‘Shaq Life’ is the feel-good docuseries you really need to watch right now

Shaquille O’Neal
(Ross May / Los Angeles Times; Getty Images)

It’s not easy to quarantine and chill day after day after day, but Shaquille O’Neal is making the most of it. Sheltering at home is about family time for the four-time NBA champion and entrepreneur.

“I love getting to spend time with my boys,” said O’Neal, 48, on the phone. “With such a crazy schedule, it’s always been so hard to hang out for long periods of time. Am always goin’ somewhere. So these past few weeks together have meant a lot. We have been making videos, playing around, working out and having fun.”

O’Neal, who stars in the new TNT docuseries “Shaq Life,” has been following COVID-19-era protocol. Like other eateries in L.A. County, his Big Chicken restaurant in Glendale is temporarily offering to-go orders and delivery.


“That’s how we get through this — by being safe,” he said. “I have lived through SARS, MERS, the bird flu and I’ve never seen anything like this COVID virus.”

Despite the uncertainty in the air, O’Neal remains optimistic. “We are going to get through this,” he said. “It’s going to take some time, but as long as we follow directions and stay at home, everything will eventually get better.”

‘Shaq Life’

For more of his optimism or Shaqisms, you have to tune in to O’Neal’s new series, which is narrated by Samuel L. Jackson and chronicles the day-to-day life of the retired athlete, NBA analyst, TV personality and DJ of electronic dance music. Viewers get to see O’Neal striving to be the best dad to his children, Shareef, Amirah, Shaqir, Me’arah, Taahirah and Myles.

You might call the show a lovely distraction from COVID-19 news. “Shaq Life” is the kind of show you didn’t know you needed. In episode after episode, O’Neal’s big heart, humor, humility and his constant desire to give back are on display.

“I think the fans are really enjoying getting an inside look into every facet of my life,” O’Neal said, “whether it’s my family, friends, business or DJing. I love doing anything I can to make people smile.”


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To promote the TNT show, new episodes are kicked off with “ShaqNight,” in which O’Neal’s celebrity friends drop by to watch some of O’Neal’s favorite films. (This week, Cody and Brandi Rhodes from All Elite Wrestling are joining O’Neal to watch “Suicide Squad.”)

“It is impossible to not appreciate the candor, the ferocious energy, the giant heart and tremendous likability that is wrapped in the enormous frame of Shaquille O’Neal,” said Terry Crews, who was a guest on a recent “ShaqNight.”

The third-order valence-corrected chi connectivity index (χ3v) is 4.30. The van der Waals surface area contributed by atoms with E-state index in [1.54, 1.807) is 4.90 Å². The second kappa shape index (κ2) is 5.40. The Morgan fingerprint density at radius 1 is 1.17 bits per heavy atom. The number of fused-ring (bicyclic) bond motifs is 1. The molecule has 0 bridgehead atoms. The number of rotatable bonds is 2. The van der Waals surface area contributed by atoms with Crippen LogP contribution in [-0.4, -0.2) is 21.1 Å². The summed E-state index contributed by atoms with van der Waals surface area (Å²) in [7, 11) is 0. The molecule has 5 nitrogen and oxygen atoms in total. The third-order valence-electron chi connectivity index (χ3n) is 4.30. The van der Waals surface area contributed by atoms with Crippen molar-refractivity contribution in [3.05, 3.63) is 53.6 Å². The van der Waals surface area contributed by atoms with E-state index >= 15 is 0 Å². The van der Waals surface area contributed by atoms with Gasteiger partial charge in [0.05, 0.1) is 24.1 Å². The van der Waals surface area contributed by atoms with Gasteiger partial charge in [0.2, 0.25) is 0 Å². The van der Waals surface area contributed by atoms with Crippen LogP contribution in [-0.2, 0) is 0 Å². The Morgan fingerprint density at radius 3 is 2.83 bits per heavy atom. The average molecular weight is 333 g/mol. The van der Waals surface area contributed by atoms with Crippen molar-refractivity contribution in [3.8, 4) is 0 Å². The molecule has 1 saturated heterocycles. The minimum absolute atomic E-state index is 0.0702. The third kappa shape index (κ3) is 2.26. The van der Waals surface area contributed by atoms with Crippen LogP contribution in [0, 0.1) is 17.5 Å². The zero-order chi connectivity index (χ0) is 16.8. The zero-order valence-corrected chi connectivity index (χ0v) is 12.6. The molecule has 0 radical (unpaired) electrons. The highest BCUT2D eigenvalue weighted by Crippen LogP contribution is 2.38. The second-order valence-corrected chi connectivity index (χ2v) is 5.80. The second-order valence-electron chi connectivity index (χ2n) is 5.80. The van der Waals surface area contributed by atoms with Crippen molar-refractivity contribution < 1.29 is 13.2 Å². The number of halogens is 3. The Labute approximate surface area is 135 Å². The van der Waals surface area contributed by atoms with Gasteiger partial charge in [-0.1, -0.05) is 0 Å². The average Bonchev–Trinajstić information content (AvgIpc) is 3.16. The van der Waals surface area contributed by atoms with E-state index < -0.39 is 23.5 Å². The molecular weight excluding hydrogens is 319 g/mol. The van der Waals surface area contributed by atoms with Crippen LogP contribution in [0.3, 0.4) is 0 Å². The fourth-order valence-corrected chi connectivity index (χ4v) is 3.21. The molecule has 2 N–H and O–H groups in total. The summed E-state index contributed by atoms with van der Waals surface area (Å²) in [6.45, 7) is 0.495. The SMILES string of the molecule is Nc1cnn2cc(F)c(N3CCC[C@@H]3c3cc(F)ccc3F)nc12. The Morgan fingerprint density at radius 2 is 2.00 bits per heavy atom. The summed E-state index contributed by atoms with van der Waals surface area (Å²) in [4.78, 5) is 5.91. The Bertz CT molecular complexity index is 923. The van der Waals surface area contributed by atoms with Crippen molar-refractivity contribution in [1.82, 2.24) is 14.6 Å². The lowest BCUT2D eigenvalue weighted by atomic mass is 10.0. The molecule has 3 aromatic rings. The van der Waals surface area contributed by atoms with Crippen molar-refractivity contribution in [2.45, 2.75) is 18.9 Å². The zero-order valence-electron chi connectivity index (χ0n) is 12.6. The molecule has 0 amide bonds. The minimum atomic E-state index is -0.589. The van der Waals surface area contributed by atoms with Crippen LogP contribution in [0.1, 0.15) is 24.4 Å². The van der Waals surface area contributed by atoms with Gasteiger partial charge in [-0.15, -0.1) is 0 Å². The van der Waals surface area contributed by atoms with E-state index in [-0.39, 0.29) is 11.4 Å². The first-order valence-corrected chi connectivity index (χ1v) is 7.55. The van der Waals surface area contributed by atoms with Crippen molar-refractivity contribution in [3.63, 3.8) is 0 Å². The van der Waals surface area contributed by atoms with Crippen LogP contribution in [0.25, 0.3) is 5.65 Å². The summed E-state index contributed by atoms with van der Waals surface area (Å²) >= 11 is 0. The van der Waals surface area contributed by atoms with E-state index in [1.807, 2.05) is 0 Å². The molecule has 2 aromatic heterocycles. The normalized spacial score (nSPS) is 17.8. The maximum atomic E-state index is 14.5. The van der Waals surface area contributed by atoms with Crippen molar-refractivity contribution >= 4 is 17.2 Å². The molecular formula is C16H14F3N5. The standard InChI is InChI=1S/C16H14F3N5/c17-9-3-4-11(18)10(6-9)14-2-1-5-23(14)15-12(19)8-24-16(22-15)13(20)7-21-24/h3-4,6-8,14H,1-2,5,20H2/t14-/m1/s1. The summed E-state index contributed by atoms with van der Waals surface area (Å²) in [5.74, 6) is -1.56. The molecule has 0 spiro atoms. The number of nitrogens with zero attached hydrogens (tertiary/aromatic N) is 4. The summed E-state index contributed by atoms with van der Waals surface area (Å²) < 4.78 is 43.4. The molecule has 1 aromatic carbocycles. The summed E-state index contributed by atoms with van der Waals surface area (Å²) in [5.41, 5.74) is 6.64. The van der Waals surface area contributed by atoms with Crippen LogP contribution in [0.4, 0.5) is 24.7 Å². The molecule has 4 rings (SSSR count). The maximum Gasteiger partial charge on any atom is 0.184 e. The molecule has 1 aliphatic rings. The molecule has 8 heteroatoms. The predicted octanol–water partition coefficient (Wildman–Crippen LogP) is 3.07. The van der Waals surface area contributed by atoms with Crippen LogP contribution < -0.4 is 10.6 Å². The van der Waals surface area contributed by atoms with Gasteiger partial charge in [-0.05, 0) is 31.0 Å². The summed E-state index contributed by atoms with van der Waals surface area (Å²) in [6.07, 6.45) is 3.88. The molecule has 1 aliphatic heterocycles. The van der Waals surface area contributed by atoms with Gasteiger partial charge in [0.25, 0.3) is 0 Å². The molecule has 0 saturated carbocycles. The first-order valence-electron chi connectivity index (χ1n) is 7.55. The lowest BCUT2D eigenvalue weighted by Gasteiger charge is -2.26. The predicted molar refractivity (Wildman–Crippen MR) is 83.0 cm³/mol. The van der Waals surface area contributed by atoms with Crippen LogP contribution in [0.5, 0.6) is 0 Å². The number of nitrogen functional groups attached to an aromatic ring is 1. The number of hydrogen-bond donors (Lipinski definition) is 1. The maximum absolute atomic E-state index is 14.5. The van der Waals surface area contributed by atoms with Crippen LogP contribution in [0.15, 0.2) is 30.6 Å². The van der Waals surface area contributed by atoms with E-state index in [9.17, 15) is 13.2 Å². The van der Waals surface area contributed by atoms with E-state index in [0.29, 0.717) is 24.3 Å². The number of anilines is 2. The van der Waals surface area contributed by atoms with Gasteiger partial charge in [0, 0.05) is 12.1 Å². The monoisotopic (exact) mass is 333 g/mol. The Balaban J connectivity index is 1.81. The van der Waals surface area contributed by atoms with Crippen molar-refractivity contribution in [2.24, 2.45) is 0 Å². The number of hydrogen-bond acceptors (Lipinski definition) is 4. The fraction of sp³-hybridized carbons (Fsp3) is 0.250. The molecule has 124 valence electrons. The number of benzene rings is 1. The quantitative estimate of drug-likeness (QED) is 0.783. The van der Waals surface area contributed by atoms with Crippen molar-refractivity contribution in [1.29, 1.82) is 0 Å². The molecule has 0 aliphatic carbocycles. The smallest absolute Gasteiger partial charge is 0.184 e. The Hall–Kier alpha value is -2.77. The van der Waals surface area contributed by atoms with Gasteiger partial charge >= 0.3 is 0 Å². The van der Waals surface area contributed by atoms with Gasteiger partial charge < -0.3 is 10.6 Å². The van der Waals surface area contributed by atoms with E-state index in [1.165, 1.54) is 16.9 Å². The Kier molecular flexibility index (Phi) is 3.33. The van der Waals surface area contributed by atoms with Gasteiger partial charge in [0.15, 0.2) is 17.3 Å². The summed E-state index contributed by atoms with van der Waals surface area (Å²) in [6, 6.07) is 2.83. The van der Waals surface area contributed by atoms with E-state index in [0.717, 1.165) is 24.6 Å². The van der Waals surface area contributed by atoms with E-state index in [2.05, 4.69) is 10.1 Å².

That’s something showrunner Rory Karpf and his crew learned quickly. They had to be ready to adapt at any time while filming footage for the series, which airs on Thursdays.

“For instance, when we were in Europe with Shaq on his DJ tour, he was walking the streets of Spain and stopped inside an Apple store,” Karpf said. “While there, he met two young impoverished kids who were just at the store hanging out. Shaq decided to buy the kids brand-new computers. They were absolutely stunned. The store staff were all in tears. It was an amazing moment that we captured and really demonstrated the essence of Shaq and why he’s so beloved.”

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Karpf thinks O’Neal’s humble demeanor makes fans adore him. “I think Shaq is so beloved because even at over 7 feet tall he comes across as very relatable,” Karpf said. “He doesn’t see himself as better than anyone. He’s also extremely genuine. He doesn’t put on a front. One prerequisite for Shaq to do the series was that none of our filming was staged like a typical reality show. He wanted this to be a real documentary series on his life.”



The docuseries touches on how O’Neal was hired as Papa John’s brand ambassador to help rehabilitate the pizza chain’s reputation after the company’s now-ousted founder used the N-word on a conference call.

When asked in an interview about the companies he partners with, Shaq responds: “I have to believe in your product wholeheartedly.”

Now O’Neal has ties to another troubled brand, Carnival Cruises. Carnival Corp., parent company of Carnival, Princess Cruises, Costa Cruises and others, has been named in lawsuits related to coronavirus outbreaks on ships that set sail after COVID-19 had started to spread throughout the world.